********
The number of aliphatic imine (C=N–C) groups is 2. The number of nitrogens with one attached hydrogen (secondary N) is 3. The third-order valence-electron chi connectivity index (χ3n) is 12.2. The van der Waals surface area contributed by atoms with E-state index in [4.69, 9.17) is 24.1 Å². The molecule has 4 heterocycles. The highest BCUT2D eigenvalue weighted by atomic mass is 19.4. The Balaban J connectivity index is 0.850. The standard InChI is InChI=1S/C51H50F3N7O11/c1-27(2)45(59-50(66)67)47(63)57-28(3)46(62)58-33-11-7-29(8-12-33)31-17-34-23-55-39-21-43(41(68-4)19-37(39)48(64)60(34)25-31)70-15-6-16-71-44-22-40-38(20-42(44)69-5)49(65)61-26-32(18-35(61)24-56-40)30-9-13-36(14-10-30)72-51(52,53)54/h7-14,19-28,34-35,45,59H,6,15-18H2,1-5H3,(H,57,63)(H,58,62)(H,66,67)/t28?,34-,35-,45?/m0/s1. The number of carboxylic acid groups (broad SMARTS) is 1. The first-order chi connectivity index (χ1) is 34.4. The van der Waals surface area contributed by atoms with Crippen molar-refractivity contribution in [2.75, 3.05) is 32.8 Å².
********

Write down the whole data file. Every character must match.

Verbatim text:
The number of aliphatic imine (C=N–C) groups is 2. The number of nitrogens with one attached hydrogen (secondary N) is 3. The third-order valence-electron chi connectivity index (χ3n) is 12.2. The van der Waals surface area contributed by atoms with E-state index in [4.69, 9.17) is 24.1 Å². The molecule has 4 heterocycles. The highest BCUT2D eigenvalue weighted by atomic mass is 19.4. The Balaban J connectivity index is 0.850. The standard InChI is InChI=1S/C51H50F3N7O11/c1-27(2)45(59-50(66)67)47(63)57-28(3)46(62)58-33-11-7-29(8-12-33)31-17-34-23-55-39-21-43(41(68-4)19-37(39)48(64)60(34)25-31)70-15-6-16-71-44-22-40-38(20-42(44)69-5)49(65)61-26-32(18-35(61)24-56-40)30-9-13-36(14-10-30)72-51(52,53)54/h7-14,19-28,34-35,45,59H,6,15-18H2,1-5H3,(H,57,63)(H,58,62)(H,66,67)/t28?,34-,35-,45?/m0/s1. The number of carboxylic acid groups (broad SMARTS) is 1. The first-order chi connectivity index (χ1) is 34.4. The van der Waals surface area contributed by atoms with Crippen molar-refractivity contribution in [2.75, 3.05) is 32.8 Å².